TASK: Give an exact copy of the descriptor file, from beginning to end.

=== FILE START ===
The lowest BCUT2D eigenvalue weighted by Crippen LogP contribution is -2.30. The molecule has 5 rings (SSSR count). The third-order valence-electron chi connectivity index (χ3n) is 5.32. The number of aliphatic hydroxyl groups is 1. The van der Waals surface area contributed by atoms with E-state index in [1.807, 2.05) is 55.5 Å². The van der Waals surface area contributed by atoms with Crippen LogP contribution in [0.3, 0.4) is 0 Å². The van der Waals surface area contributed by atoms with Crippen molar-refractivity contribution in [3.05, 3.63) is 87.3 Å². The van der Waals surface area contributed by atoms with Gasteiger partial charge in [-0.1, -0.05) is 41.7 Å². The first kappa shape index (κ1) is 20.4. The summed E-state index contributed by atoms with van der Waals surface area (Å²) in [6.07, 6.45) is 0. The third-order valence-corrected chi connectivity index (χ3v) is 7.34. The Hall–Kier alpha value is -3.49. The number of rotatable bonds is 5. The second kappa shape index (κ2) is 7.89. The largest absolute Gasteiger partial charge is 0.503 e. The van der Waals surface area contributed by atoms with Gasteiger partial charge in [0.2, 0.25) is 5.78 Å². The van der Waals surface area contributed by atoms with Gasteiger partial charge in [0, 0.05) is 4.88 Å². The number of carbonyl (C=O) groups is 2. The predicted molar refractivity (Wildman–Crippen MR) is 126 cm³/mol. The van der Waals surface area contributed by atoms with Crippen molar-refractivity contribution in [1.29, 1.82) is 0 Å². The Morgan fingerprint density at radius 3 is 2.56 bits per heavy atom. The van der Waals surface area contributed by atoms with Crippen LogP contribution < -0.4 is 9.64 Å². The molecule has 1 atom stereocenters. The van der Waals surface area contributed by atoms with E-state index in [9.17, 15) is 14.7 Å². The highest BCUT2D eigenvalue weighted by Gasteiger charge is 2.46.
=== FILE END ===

The lowest BCUT2D eigenvalue weighted by Crippen LogP contribution is -2.30. The molecule has 5 rings (SSSR count). The third-order valence-electron chi connectivity index (χ3n) is 5.32. The number of aliphatic hydroxyl groups is 1. The van der Waals surface area contributed by atoms with E-state index in [1.807, 2.05) is 55.5 Å². The van der Waals surface area contributed by atoms with Crippen LogP contribution in [0.3, 0.4) is 0 Å². The van der Waals surface area contributed by atoms with Crippen molar-refractivity contribution in [3.05, 3.63) is 87.3 Å². The van der Waals surface area contributed by atoms with Gasteiger partial charge in [-0.1, -0.05) is 41.7 Å². The first kappa shape index (κ1) is 20.4. The summed E-state index contributed by atoms with van der Waals surface area (Å²) in [6.07, 6.45) is 0. The third-order valence-corrected chi connectivity index (χ3v) is 7.34. The Hall–Kier alpha value is -3.49. The number of rotatable bonds is 5. The second kappa shape index (κ2) is 7.89. The largest absolute Gasteiger partial charge is 0.503 e. The van der Waals surface area contributed by atoms with Gasteiger partial charge in [0.2, 0.25) is 5.78 Å². The van der Waals surface area contributed by atoms with Gasteiger partial charge in [0, 0.05) is 4.88 Å². The number of carbonyl (C=O) groups is 2. The predicted molar refractivity (Wildman–Crippen MR) is 126 cm³/mol. The van der Waals surface area contributed by atoms with Crippen molar-refractivity contribution in [1.29, 1.82) is 0 Å². The Morgan fingerprint density at radius 3 is 2.56 bits per heavy atom. The van der Waals surface area contributed by atoms with Crippen LogP contribution < -0.4 is 9.64 Å². The molecule has 1 atom stereocenters. The van der Waals surface area contributed by atoms with E-state index in [9.17, 15) is 14.7 Å². The highest BCUT2D eigenvalue weighted by Gasteiger charge is 2.46.